In 1973, at the March parliamentary elections, the Popular Unity Party obtained 45 percent of the vote and expanded its parliamentary representation.
The measures impelled by the Yankees in the two Houses to have the president dismissed met with failure. Imperialism and the Right intensified their all-out war against the Popular Unity government and unleashed acts of terrorism around the country.
I wrote Allende six confidential letters —I handwrote them in small print using a fine-point pen—between 1971 and 1973. In them, I took up issues of interest with the utmost discretion.
In May 21, I wrote him:
“(…) We’re amazed at your extraordinary efforts and the limitless energies you’ve poured into maintaining and consolidating your victory.
“Here, we can appreciate that the people are gaining ground, in spite of the difficult and complex mission they shoulder.
“The April 4 elections were a splendid and encouraging victory.
“Your courage and resolve, your mental and physical energy and ability to carry the revolutionary process forward, have been of the essence.
“Great and different challenges are surely in store for you, and you must face these in conditions which are not precisely ideal, but a just policy, with the support of the people and applied with determination, cannot be defeated (…)”
On September 11, 1971, I wrote:
“The carrier will travel to discuss the details of the visit with you.
“Initially, considering that a direct flight in a Cubana airliner is possible, we deemed it convenient to travel to Arica and to begin the tour at the north. Two things then come up: the interest you and Velazco Alvarado have expressed in a potential contact during my trip there; the possibility of using a Soviet IL-62 plane with greater capacity. If we opted for this, this would allow us to travel directly to Santiago by air.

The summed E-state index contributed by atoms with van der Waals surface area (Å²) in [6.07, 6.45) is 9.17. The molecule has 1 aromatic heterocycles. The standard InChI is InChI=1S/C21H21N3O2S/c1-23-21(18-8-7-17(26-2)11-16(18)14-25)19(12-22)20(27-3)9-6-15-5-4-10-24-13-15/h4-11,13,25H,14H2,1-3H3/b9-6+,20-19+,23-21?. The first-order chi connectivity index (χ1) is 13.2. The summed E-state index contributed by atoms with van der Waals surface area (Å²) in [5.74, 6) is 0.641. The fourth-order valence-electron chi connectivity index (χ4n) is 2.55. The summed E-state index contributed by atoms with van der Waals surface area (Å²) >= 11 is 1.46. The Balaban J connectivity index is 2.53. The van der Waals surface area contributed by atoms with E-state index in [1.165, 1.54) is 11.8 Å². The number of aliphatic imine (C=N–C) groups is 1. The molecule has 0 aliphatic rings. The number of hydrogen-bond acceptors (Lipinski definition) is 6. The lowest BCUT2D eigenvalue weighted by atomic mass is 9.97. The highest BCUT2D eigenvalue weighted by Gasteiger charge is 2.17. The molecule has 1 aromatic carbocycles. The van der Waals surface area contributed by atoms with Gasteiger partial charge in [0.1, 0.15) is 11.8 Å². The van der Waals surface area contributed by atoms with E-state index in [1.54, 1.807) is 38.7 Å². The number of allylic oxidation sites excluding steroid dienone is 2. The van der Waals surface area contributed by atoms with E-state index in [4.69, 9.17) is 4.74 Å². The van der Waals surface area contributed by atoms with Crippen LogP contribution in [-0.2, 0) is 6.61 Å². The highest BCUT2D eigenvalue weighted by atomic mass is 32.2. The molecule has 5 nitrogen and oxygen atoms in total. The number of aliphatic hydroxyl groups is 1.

“I am including an itinerary for the tour and activities. You may add, remove or introduce whatever modifications you deem appropriate.
“I have focused exclusively on what might prove of political interest and have not concerned myself much about the pace or intensity of the work, but we await your opinions and considerations on absolutely everything.
“We were very pleased with the extraordinary success you had in your trip to Ecuador, Colombia and Peru. When will we, in Cuba, have the opportunity to share in the heartfelt emotion and the warmth with which Ecuadorians, Colombians and Peruvians welcomed you?”
During that trip, whose itinerary I had conveyed to President Allende, my life was miraculously spared. I walked dozens of miles before an immense crowd, standing by the side of the road. The Central Intelligence Agency had organized three actions to ensure my assassination during the trip. At an interview for the press which had been previously coordinated, Cuban mercenaries, who had entered Chile with Venezuelan passports had a camera, supplied by a Venezuelan television broadcaster, equipped with automatic weapons. Ultimately, they were not brave enough, they who had only to pull the trigger at any point during the lengthy interview, while the cameras were on me. They did not want to risk death. What’s more, they had chased me down all around Chile, where they had not been able to have me as close and vulnerable as at that moment. I was to learn of the details of the cowardly action only years later. US Special Services had gone further than what we had imagined.
On February 4, 1972, I wrote Salvador: